[Q&A] Ookay is Here to Steal Your Heart
[Q&A] Ookay is Here to Steal Your Heart

Continuing to blaze his way through dancefloors across the globe, the untouchable Ookay prepares to bring his genre-bending, speaker-flexing, bass-busting sound to the Bassrush takeover of the Exchange next Thursday, July 28.

With a larger-than-life personality that buzzes with a passion that can be felt both in person and on social media, the San Diego native continues to impress as he moves from style to style, continually expanding genre boundaries in bass music while always staying true to his love of the game. Having blitzed his way to the top in solo and collaborative mode, Ookay’s prowess in the studio has found him working with everyone from Diplo and Showtek on through to more recent trap-tinged killers with the homies Getter, YDG, and Yultron.

With his latest single, “Thief,” bringing on the feels and blowing up on the dancefloor, we thought we’d check in with the one like Ookay to get a sense of where he’s coming from and where’s he’s planning to take us in the future.

The world has its problems, but we shouldn’t let that make us give up on the world. We need to educate the youth and learn to use peaceful methods to make a difference.

You grew up in San Diego, right? What kind of music were you listening to growing up?
Technically Chula Vista, but yeah, good ol’ San Diego. I grew up listening to jazz and gospel music more than anything. My parents were in choir and in a band so I was influenced a lot by being around them. I grew up seeing firsthand how creative you can be as a musician and working off the top of your head.

Did you plan on a career in music from an early age?
I learned how to play drums at a young age and my dad taught me a bit of bass. I also learned the trombone in band class in middle school so that taught me how to read music. As for being a musician, I knew I was never going to work for someone at a fairly young age. Somewhere around the age of 16 is when I made that decision. I HAD to be a producer/DJ, I wouldn’t settle for anything less.

As you began to develop your own tastes, what was it about electronic music that caught your ear?
When I was in high school I was pretty skeptical about dance music. I labeled everything as techno and thought it was too simple and repetitive. I remember hearing Kaskade’s “Move For Me” and realized then that dance music was more than just a simple beat. I started becoming very open minded, even getting into dubstep at that point, and it taught me a lot about myself.

You ditched high school prom to go to EDC back in the day—did you know what you were getting into?
This was all around the time when I was barely falling in love with dance music. I was learning about the culture then because before that I just knew about the music side. But even then I knew that’s where I wanted to be even though I only knew three artists by name that were performing. I didn’t even know who Swedish House Mafia was and they were headlining. (Laughs)

Speaking of EDC, your set this year was epic! Talk a bit about your experience that weekend. You were all over the place on Instagram! We saw you chilling with heavy-hitters on all the stages. You seem to be one of those people who genuinely loves music and people across the board.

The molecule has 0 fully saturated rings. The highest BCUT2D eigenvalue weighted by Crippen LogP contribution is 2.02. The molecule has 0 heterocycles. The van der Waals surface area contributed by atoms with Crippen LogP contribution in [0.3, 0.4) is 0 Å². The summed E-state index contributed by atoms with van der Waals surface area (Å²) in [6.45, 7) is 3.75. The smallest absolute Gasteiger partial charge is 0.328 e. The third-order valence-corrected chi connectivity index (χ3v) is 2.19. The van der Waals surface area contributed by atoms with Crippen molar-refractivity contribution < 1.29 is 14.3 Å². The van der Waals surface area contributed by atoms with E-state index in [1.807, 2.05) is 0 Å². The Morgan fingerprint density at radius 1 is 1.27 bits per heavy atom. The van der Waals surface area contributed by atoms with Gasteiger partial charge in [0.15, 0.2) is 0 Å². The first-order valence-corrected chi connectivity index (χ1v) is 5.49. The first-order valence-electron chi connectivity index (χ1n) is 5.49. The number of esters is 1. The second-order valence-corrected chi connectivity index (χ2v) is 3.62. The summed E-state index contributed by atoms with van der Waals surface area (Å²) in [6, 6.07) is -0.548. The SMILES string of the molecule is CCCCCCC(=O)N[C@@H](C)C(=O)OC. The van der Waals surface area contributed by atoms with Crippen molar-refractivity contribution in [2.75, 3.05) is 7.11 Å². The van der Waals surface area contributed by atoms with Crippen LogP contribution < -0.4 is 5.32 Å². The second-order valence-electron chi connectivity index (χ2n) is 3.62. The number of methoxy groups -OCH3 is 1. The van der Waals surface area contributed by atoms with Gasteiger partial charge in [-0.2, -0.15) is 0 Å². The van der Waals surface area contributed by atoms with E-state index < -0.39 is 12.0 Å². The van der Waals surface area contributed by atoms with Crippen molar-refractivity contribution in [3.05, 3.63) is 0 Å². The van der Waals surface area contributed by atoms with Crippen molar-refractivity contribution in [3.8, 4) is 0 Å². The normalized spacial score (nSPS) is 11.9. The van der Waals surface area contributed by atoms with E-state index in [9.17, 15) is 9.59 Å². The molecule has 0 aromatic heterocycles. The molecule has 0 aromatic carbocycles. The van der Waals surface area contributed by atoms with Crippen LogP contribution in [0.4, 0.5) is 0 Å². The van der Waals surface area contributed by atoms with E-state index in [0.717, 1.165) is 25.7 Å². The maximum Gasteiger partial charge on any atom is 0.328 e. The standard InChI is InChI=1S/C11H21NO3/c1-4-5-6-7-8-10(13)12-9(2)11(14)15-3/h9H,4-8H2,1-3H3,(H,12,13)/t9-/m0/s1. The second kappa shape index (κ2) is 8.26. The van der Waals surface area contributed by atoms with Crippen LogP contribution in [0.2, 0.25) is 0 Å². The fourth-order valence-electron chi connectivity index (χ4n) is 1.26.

Yeah, it was a dream! It always is at EDC! I’ve made a lot of friends throughout my career and I’m really happy that my hard work is paying off. I had people who I’ve looked up to my whole career telling me, “Yo man! ‘Thief’ is amazing, it’s my favorite song right now.” It’s absolutely nuts. I’m ready for what’s next.

One thing we loved was the live musicians you had on deck during your set.
We brought out the Sexy Sax Man and my Dad again this year! It’s nice to add a new element to my set as well at such an important festival as EDC. Oh yeah, I might have brought up my good friends Jauz, Laxx, YDG and Yultron too. MAYBE. You’d have to have been there.,

“Thief” obviously means a lot to you as you released a big music video, it’s become the name of your tour, you wrote and sang the lyrics. What’s the impetus behind it?
I was going through a pretty wack breakup and channeled all my emotions into a song rather than somewhere unhealthy. I knew I wasn’t a bad singer and I, no offense, can’t work with singers because I know what I want exactly so I said fuck it, I’ll do it myself!

It took on a whole new meaning when you dedicated it to the victims of Orlando attack on your Facebook page. We were really feeling the message you ended that post with: “In a world filled with hate, all we have is love.”
The world has its problems but we shouldn’t let that make us give up on the world either. We need to educate the youth and learn to use peaceful methods to make a difference. As a Mexican-American, I understand the struggles of being labeled a “minority,” but I learned to go beyond that to make a change not only in my life but hopefully in the lives of the people who listen to my music.

Before we go let’s talk bootlegs, remixes, and SoundCloud. We’re glad your situation was resolved but what’s the solution for up-and-coming producers trying to make a name for themselves?
It’s hard to give up on bootlegs and remixes; it’s how I made a name for myself. SoundCloud fucking sucks, man. I honestly feel bad for the upcoming producer now-a-days. It’s so unfortunate. We just need a new website honestly.

Last but not least, we’re stoked to have you dropping in at the Exchange next week and rinsing it the fuck out. What else should we be looking for from you in the near future?
I got like 5,000 new songs and collaborations with so many dope producers. My new single, “Buck,” will be dropping soon and I might just put out a pack of new music for free sometime. I’m also working on my album still so keep your eyes open for that!